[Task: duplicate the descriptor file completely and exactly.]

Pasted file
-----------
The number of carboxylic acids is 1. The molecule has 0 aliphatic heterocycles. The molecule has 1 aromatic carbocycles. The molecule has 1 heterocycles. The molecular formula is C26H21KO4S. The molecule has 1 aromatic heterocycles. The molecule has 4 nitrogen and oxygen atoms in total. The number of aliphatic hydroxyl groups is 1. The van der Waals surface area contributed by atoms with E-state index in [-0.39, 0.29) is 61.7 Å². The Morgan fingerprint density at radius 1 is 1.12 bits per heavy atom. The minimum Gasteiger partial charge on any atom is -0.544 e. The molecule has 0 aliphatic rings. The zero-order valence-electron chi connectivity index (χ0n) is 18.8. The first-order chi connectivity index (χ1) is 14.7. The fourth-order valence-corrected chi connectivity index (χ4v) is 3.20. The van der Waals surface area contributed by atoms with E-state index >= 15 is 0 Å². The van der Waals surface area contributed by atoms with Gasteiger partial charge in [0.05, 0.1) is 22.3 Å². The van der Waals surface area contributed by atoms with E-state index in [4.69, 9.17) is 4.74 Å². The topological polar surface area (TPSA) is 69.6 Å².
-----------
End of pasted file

The number of carboxylic acids is 1. The molecule has 0 aliphatic heterocycles. The molecule has 1 aromatic carbocycles. The molecule has 1 heterocycles. The molecular formula is C26H21KO4S. The molecule has 1 aromatic heterocycles. The molecule has 4 nitrogen and oxygen atoms in total. The number of aliphatic hydroxyl groups is 1. The van der Waals surface area contributed by atoms with E-state index in [-0.39, 0.29) is 61.7 Å². The Morgan fingerprint density at radius 1 is 1.12 bits per heavy atom. The minimum Gasteiger partial charge on any atom is -0.544 e. The molecule has 0 aliphatic rings. The zero-order valence-electron chi connectivity index (χ0n) is 18.8. The first-order chi connectivity index (χ1) is 14.7. The fourth-order valence-corrected chi connectivity index (χ4v) is 3.20. The van der Waals surface area contributed by atoms with E-state index >= 15 is 0 Å². The van der Waals surface area contributed by atoms with Gasteiger partial charge in [0.05, 0.1) is 22.3 Å². The van der Waals surface area contributed by atoms with E-state index in [4.69, 9.17) is 4.74 Å². The topological polar surface area (TPSA) is 69.6 Å².